“If my life depended on it, I don’t think I’d be able to create something that wasn’t in some way related to Halloween.”—Rot

   

Your blog, “What’s Brewing” is such an evocative site. The images, stories, poems, and music that you showcase on it are always so unique. Where do you go to find material for your blog? When you’re trolling the world for images or ideas, music or text, are there specific things that call to you?

ROT: My blog was initially a way for me to give hints or progress photos of the Halloween props I was building. I’d update it with teaser videos of scarecrows-to-be or with small previews of the upcoming Haunt theme for my annual display. It was a creative outlet and a way to pass the time between the long months stretching from one Halloween to the next.

I’ve always been a little obsessed with a need to see Halloween imagery, and I knew a few websites of fellow Haunters which I frequented, and wanted to share them with anyone who stumbled upon my blog. So I featured the ones I knew, and began hunting for other Haunters. The online Halloween community is a close-knit bunch of enthusiasts and Halloween forums were the first place I looked to find unique props and Haunts being discussed or showcased. Googling helped me find more obscure Haunters – people who were either unfamiliar with the presence of Halloween forums or were maybe just not that social (like me). I’d find their websites or web photo albums and pluck a few of my favorite images and feature them on my blog. I look for displays with original layouts and design, or a fresh take on Old School Halloween charm – I try to imagine what I’d feel if I was trick-or-treating and came upon that Haunt.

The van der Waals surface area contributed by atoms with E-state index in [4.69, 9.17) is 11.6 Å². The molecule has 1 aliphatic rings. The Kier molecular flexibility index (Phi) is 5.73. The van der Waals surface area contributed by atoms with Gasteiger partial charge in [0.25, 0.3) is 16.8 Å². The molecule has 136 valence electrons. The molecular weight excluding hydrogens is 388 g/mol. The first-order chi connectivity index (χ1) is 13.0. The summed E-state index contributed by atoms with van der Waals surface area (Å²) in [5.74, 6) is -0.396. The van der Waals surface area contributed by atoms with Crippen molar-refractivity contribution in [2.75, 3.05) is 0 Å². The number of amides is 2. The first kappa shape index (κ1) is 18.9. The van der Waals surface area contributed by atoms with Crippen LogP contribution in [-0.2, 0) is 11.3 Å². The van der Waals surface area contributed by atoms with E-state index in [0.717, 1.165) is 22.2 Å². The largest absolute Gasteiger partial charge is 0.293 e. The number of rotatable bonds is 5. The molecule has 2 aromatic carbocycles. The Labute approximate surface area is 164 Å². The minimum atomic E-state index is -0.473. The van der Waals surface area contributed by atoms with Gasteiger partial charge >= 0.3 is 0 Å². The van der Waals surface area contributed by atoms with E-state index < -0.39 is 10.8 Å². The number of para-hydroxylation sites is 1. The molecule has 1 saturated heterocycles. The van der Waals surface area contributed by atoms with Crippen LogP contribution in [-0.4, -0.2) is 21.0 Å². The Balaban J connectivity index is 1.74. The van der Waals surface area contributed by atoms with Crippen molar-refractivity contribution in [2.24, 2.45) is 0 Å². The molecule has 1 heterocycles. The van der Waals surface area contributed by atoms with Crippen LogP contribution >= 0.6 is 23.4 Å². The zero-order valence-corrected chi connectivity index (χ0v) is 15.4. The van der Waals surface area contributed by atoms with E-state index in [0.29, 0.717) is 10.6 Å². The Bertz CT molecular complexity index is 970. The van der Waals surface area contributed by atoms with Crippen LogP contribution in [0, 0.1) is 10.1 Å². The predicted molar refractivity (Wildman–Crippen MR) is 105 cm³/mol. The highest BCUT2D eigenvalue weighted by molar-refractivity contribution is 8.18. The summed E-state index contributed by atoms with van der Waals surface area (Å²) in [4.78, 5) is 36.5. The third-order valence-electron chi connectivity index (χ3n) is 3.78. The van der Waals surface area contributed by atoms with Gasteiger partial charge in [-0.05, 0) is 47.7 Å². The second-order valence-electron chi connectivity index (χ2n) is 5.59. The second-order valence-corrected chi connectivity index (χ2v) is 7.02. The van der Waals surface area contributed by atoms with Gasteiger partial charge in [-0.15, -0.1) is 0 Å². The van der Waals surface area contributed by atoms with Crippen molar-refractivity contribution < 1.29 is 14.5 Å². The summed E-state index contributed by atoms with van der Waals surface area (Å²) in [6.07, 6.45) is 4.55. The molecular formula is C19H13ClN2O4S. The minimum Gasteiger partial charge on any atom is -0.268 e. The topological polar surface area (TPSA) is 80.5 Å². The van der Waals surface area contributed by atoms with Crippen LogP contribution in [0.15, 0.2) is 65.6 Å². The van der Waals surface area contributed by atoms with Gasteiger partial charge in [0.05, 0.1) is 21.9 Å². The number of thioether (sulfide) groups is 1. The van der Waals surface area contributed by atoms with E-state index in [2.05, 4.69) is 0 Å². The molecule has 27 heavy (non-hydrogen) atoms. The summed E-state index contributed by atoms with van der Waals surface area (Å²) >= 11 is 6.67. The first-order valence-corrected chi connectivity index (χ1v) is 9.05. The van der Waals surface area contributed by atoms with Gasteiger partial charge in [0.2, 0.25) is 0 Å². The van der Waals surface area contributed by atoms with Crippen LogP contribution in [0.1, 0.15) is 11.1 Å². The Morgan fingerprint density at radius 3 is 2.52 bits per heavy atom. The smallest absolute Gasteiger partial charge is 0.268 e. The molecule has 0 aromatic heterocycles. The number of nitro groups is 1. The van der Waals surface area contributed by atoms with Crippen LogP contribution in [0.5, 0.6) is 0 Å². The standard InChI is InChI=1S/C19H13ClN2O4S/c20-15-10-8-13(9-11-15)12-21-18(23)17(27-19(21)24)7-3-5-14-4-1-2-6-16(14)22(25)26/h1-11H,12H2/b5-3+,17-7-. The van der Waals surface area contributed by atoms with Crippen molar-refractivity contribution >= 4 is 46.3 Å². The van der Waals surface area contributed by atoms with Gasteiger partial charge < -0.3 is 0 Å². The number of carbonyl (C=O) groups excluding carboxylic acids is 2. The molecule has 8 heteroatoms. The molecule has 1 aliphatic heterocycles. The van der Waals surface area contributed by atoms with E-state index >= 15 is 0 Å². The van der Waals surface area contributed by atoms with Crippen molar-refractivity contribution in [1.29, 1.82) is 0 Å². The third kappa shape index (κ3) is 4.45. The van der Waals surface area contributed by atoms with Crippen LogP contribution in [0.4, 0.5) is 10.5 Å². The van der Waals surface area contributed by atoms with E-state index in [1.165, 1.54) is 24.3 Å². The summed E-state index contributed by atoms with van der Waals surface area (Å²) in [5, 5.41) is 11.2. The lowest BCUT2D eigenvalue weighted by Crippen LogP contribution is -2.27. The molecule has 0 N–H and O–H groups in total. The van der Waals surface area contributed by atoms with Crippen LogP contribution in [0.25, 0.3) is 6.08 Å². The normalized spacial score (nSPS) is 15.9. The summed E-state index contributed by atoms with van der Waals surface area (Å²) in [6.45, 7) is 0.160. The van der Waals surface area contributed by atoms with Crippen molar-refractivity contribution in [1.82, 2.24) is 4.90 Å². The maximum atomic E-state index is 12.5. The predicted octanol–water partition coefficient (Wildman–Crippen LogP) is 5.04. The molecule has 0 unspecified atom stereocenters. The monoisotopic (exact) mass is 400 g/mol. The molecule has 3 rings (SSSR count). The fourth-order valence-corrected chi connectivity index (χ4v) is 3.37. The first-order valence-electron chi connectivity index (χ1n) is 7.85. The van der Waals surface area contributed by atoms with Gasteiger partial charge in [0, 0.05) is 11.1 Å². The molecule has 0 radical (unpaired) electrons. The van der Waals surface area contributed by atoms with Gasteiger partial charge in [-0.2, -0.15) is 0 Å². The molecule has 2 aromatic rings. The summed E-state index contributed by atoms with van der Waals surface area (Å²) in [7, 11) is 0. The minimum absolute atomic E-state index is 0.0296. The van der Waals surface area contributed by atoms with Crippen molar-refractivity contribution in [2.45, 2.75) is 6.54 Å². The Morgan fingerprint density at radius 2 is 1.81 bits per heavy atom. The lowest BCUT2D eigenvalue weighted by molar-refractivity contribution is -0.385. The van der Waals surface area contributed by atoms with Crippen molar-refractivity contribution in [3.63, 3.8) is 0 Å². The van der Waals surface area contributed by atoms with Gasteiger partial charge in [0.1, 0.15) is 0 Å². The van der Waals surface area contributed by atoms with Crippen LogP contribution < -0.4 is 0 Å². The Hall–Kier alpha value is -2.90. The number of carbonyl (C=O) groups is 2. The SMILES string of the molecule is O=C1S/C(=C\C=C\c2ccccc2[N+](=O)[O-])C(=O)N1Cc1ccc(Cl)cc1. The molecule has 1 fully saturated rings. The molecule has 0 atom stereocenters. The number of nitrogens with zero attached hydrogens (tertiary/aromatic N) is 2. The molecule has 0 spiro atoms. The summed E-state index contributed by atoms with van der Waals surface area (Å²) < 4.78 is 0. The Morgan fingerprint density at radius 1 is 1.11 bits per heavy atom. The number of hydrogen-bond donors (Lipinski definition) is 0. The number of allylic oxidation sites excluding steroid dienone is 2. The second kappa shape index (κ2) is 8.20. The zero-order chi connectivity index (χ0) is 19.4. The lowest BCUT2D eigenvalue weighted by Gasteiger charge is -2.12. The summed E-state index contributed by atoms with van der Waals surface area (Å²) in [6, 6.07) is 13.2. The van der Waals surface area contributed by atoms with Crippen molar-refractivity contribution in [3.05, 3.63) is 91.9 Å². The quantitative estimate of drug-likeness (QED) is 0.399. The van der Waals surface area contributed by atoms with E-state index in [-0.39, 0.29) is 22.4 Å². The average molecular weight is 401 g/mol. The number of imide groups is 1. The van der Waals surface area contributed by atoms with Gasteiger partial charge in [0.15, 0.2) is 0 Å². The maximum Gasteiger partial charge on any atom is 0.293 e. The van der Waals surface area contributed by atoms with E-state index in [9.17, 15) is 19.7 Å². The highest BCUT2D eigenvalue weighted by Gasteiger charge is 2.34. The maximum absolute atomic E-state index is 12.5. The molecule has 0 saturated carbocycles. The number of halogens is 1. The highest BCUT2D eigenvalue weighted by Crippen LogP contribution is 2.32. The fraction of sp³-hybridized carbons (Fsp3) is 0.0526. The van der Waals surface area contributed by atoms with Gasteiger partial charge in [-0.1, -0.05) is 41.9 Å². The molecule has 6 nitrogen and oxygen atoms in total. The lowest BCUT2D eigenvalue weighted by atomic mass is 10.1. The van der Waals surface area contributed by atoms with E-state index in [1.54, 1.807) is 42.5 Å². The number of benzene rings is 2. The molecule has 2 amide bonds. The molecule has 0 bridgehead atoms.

Eventually my interest in certain artists, poets, musicians, and vendors helped me fill in the spaces between the Haunters I featured. Flickr.com, Halloweenforum.com, Youtube.com, Dreadcentral.com, Etsy.com, Ray Bradbury, and the world of online bloggers have given me a bottomless pit of images, music, videos, products, text, and Haunt material. My blog has over 5,000 entries. When I started out, I never thought there would be so much Halloween-related material or so many Halloween-loving folks out there to keep it going for so long.